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Yamaha consoles echo to the sound of success

Jun,2010

Established in 1992, the German Phonographic Academy’s Echo Awards has become one of Europe’s most prestigious recording industry events. The winners of the pop music categories are announced in March and, this year, four Yamaha digital mixing consoles were on hand to bring the speeches and live performances to an international television audience.

Presented at the Berlin Exhibition Centre on 4th March, the event included live performances by international artists including Rihanna, Robbie Williams, Depeche Mode, Sade, Ke$ha and The Gossip. Broadcast by German TV station ARD, the event attracted a huge audience from across Europe.

To keep the show running smoothly, two audio crews were employed, each comprising a front of house and monitor engineer, stage managers, stage and wireless techs. One team took care of all live music and playback, the other looking after all the presenters, guests and speakers.

Music and speech were mixed at FOH by a pair of PM5Ds, with the monitor position equipped with a PM1D and PM5D-RH.

All inputs were split on stage and sent directly to the monitor consoles, manned by Karim Humbatsch (speech) and Wayne ‘Heights’ Gittens (live music). Here the PM1D served as the master, the 24 mix sends from the PM5D-RH being routed to the PM1D via AES/EBU, therefore allowing the 32 outputs of the PM1D to be accessed from both consoles. Both consoles therefore had access to all wedge and in-ear audio paths.

With the FOH consoles almost 200 metres away, the decision was taken to use a circular, 48kHz Optocore fibre optic link, which carried around 96 inputs and 48 returns. Six Yamaha AD8HR mic preamps were provided on stage for this purpose, the signals fed into the Optocore system via AES/EBU.

Individual direct access to the remote head amps was possible with the aid of the FOH desks, the relevant Yamaha protocol being supported by Optocore. All four desks therefore had their own head amp with a corresponding recallable gain control for every channel.

As with the monitors, the two PM5Ds at the FOH position handled the live music and speech elements separately, the former manned by Bernd Buthe and the latter by Olli Voges, with support from system engineer Thomas Mundorf.

Individual scenes for each artist were programmed into Bernd’s PM5D, however the most important criteria for Olli’s desk was rapid access.

“Anything can happen when people are speaking from the stage,” he says. “During the last 12 years I have been working on this show, we’ve had everything from speeches performed by people with the microphone virtually in their mouths to those speaking three metres away from it. Once a speaker used the microphone as a support and we have had incidents where it has been torn from the stand during a live transmission.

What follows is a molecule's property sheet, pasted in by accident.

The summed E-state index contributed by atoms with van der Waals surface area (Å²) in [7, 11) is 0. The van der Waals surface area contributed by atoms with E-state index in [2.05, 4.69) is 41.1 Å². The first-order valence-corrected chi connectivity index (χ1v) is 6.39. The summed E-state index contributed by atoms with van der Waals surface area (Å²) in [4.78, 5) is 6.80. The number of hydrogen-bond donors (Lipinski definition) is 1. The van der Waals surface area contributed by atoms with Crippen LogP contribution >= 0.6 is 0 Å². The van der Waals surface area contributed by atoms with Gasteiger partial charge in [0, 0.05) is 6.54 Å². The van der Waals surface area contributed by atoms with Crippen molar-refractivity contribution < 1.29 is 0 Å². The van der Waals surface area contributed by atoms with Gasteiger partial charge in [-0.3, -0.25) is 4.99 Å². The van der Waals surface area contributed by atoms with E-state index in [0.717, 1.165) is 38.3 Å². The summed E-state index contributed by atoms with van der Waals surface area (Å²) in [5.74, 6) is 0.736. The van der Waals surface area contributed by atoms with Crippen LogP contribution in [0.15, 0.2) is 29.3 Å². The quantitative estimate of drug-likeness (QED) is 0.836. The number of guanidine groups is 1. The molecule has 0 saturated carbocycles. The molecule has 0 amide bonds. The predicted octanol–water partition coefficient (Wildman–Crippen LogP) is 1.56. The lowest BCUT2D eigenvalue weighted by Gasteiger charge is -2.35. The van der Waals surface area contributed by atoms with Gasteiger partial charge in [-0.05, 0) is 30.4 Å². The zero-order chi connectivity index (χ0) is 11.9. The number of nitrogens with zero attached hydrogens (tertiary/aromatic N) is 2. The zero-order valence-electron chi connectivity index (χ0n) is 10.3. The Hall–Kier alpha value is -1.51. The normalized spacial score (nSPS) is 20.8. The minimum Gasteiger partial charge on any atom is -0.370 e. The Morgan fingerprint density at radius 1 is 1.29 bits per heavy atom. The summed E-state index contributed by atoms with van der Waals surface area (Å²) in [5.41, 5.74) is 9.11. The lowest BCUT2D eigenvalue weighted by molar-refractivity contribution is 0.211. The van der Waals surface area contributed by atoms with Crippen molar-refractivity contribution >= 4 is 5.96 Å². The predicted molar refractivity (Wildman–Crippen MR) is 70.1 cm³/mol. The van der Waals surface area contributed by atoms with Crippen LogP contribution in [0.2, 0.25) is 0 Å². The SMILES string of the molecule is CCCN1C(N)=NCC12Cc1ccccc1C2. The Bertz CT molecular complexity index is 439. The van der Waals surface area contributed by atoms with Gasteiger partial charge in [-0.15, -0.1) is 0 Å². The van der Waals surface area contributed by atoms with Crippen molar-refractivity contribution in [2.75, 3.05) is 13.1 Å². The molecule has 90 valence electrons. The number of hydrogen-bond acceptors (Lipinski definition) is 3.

“Because of this, it is impractical to program individual scenes for every speaker, because we never know what’s going to happen. Direct access is always the main priority, because I have to mix the speech part of the show on the fly. In addition, the sequence of events can also change, especially during a live show.”

To achieve this, all the most important presenter and speaker/guest microphones, as well as playback feeds, were located directly accessible on the top PM5D layer. In addition to these inputs, interpreters and commentators also had to be catered for.

“We primarily worked with the aid of sub-groups, each of which was pre-equalised for a different microphone type. In this way it was possible to react quickly to microphone changes: a headset X could thus be transformed into a hand-held Y in a matter of seconds by changing the group routing,” Olli continues.

All groups were consolidated into matrix outputs. The speech and music mixes from both FOH PM5Ds were consolidated via AES/ EBU and transmitted to the PA system controller as eight output paths, comprising a stereo matrix for music; a complete stereo sum with music and voice as an outside broadcast vehicle average; a monomatrix for voice material; a further monomatrix for the speaker microphones and a monomatrix for fills. The sub-bass was controlled via an aux output.

“These different output paths made it possible to transmit voice and music signals to the various PA system in a selective way,” Olli continues. “Musical contributions were processed in stereo via the main arrays as well as the three delay systems and were equipped with directional references with the aid of corresponding time alignment. Voice material was also reproduced on the common system, while a number of additional smaller systems ensured clear directional reference for the speaker positions.”

The 2010 Echo Awards was a major success, with winners including Lady GaGa, Depeche Mode, Robbie Williams, The Baseballs, Xavier Naidoo and Cassandra Steen. As you’d expect, the Yamaha system performed faultlessly, giving the audio team the necessary confidence that everything would go without a hitch.

“Once again the Yamaha consoles were able to confirm their reputation as extremely reliable and which can be used seamlessly with all audio formats for a live transmission of this size,” Olli concludes. “We are already looking forward to next year.”

Data

Products PM1DV2 , PM5D-RH , AD8HR

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